TD’s New Year pay rise is ‘entirely inappropriate’

By Aura McMenamin

TDs are in for a €3,600 salary rise in the New Year, however some local TDs have opted not to accept it.

The salary rise is in line with pay restorations for public servants, which were cut under the Landsdowne Road Agreement.

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Under the agreement and its extension, the Public Service Stability Agreement, public servants are now entitled to having these cuts restored, with TDs’ salary going back to its pre-recession level of €92,672 per annum by 2020.

The current basic salary for a TD is  €89,965.

In April, TDs were given a pay rise of €2,700.

The first pay rise in 2018 of €2,707 is due under the Lansdowne Road Agreement. A second, one per cent rise will come into effect in October.

Minister Paschal Donohoe asked TDs to voluntarily sign a waiver gifting the money back to the State, with most political parties opting to allow TDs to personally decide whether to take the cash or not.

The Echo made contact with local TDSs to ask if they would be taking a pay rise.

Sinn Fein TD for Dublin South West (DSW) Sean Crowe said he felt the pay rise was ‘entirely inappropriate’ and said he would not accept the taxpayers’ money.

He said: “Sinn Fein took a position on this - we feel that it is inappropriate for us to take it, while the cost of living always rises for people

“We have a huge amount of people on low incomes in Ireland...We are totally opposed to these pay rises.”

Writing on Facebook, Sinn Fein TD for Dublin Mid-West (DMW) Eoin O’Broin said: “TDs don't need or deserve a pay rise. We are already paid more than enough.

“I won't be accepting the €3,000 increase in 2018. Instead I will be returning it to the exchequer.”

Sinn Fein TD Aengus Ó Snodaigh, who is based in Ballyfermot and represents Dublin South Central, did not reply.

Fine Gael TD for DSW Colm Brophy said he accepted to take the salary increase. He explained: “When they cut the pay for public service workers, they were right to. And now, they’re right to restore the pay.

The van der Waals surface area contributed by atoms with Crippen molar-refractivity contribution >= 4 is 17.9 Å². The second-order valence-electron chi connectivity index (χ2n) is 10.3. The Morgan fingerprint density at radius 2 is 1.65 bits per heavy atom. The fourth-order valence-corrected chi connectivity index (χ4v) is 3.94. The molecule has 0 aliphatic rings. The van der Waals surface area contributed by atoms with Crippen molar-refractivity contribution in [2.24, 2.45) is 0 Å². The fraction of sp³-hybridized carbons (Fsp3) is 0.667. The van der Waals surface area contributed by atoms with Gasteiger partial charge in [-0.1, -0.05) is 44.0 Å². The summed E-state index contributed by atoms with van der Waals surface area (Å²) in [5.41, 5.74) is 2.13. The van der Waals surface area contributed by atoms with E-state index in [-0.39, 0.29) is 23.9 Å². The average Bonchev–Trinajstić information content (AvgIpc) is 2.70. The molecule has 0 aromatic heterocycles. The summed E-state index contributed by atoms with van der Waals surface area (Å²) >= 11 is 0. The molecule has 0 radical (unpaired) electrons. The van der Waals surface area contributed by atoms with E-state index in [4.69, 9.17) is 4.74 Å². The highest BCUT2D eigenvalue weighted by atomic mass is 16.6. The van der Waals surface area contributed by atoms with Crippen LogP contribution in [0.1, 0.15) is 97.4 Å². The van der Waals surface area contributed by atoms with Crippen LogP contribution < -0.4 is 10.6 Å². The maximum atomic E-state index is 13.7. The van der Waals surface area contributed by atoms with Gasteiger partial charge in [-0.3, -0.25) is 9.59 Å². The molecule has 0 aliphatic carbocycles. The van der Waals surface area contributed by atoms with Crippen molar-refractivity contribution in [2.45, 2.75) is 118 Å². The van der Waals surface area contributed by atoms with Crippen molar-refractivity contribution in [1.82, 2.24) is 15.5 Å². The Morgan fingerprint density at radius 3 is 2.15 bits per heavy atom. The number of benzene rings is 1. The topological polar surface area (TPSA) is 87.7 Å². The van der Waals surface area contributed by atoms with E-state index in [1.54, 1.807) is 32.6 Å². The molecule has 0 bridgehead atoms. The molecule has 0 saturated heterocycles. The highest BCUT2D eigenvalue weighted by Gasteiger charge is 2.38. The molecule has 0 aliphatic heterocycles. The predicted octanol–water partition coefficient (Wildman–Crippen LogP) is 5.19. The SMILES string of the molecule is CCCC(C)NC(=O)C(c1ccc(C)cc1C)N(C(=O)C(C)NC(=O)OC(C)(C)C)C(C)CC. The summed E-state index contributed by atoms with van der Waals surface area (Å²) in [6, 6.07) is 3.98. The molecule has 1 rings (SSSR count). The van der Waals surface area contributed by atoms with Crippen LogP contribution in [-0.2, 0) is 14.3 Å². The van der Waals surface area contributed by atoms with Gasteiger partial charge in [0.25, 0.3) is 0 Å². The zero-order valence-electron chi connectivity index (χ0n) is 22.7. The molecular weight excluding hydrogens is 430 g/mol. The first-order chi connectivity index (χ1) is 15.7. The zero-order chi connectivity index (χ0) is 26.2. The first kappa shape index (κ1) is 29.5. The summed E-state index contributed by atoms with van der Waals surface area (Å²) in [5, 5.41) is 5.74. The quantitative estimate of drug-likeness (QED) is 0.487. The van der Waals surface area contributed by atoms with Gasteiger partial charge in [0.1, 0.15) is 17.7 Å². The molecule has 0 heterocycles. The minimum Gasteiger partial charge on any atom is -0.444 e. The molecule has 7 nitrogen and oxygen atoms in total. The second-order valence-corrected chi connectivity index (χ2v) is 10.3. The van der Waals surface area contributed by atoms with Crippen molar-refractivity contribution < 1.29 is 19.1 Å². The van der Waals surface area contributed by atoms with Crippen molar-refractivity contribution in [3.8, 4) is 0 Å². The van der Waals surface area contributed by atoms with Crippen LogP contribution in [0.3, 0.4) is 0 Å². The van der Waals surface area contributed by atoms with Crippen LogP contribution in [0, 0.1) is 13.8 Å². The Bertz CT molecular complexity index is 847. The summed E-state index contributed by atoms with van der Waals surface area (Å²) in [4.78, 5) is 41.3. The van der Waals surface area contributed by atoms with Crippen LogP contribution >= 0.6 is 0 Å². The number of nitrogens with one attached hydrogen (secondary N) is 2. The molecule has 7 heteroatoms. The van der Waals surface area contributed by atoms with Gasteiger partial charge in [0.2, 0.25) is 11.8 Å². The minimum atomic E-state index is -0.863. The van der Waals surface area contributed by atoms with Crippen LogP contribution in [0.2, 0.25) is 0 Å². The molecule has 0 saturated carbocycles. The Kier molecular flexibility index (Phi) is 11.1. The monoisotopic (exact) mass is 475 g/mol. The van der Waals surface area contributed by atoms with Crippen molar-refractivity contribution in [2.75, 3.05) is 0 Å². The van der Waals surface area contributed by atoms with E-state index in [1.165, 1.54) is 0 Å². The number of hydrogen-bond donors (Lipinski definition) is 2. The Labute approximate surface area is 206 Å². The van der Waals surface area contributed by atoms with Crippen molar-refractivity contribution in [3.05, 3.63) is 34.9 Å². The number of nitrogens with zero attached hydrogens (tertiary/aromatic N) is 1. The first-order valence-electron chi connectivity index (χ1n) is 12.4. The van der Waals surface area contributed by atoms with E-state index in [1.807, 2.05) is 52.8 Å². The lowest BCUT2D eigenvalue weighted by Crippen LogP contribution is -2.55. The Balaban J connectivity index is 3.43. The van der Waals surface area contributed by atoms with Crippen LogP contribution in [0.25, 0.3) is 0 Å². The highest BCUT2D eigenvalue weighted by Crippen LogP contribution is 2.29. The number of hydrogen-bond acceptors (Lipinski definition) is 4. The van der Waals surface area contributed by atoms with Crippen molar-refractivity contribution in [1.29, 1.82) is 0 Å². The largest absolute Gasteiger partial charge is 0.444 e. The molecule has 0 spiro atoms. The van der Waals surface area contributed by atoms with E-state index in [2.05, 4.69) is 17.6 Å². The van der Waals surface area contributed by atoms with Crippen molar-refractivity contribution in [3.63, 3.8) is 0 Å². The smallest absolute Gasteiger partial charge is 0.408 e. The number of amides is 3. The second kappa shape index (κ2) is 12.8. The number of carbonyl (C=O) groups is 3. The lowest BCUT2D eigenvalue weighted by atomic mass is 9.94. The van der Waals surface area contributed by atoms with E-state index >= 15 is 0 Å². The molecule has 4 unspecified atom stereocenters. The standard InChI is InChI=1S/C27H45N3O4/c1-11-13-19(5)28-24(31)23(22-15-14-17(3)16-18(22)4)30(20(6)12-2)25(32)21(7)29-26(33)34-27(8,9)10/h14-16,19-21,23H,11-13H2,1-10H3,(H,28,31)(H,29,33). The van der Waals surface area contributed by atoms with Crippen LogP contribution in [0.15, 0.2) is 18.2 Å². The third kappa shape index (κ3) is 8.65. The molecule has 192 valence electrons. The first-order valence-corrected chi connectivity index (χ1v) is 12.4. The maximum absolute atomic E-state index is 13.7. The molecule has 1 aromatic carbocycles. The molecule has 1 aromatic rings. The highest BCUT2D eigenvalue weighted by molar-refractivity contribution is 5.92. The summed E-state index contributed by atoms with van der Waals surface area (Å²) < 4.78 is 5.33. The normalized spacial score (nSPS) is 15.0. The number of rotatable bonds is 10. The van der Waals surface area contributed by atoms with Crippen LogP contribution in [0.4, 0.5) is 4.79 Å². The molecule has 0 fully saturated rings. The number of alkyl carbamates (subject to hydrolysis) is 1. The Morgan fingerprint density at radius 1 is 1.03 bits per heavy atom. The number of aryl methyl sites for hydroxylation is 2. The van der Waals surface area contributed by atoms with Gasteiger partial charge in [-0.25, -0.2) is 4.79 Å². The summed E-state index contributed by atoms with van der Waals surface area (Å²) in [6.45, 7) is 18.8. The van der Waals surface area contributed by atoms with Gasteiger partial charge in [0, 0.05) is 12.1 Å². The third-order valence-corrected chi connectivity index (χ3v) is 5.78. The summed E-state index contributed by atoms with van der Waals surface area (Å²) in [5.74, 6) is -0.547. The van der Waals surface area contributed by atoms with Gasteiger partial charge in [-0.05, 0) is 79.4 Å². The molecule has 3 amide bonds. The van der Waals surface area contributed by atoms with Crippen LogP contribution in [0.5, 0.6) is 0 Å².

“I would like to see full pay restored for all public service workers and that’s why I support the Landsdowne Road Agreement.”

Fianna Fáil TD for DSW John Lahart said he would be taking the pay increase, saying: “It was decided by an independent pay commission. At times in career, I have refused certain expenses such as the mileage expense during my first year as a TD.”

He added, “People make their own judgments on what expenses to take.”

Meanwhile, in line with other government ministers, Minister for Children and Youth Affairs Katherine Zappone, from Tallaght, confirmed she would not be accepting the pay rise.

As a cabinet minister, Ms Zappone receives a basic salary of €89,965 with a €71,486 additional salaried allowance.

She said: “With regard to the pay and wages issue, my focus is on supporting ways to increase the pay and conditions of those who work in the childcare sector who are predominantly women.”

Solidarity TD Paul Murphy said that his party was ‘completely against’ the pay rises and he would only accept the average industrial wage.

He said: “TDs are already overpaid and should only be the average workers' wage. I will not personally benefit and will continue to receive an average young workers' wage.

“Instead, any additional money will be donated to national campaigns such as the fight for abortion rights and different local community causes.”

People Before Profit TD for DMW Gino Kenny said that the party would have to discuss the matter in the New Year, but said that he only personally accepted the national industrial wage.

He said: “We only accept the full industrial wage, and anything else goes to the constituency office.

“With the last payment, we accepted it but it went into the constituency office and to fund campaigns that the party is involved with, such as the Bus Eireann workers strike.”

The Echo contacted Fine Gael TD for DMW Frances Fitzgerald, Ballyfermot-based TD Brid Smith (PBP) and TD John Curran from DMW for comment.


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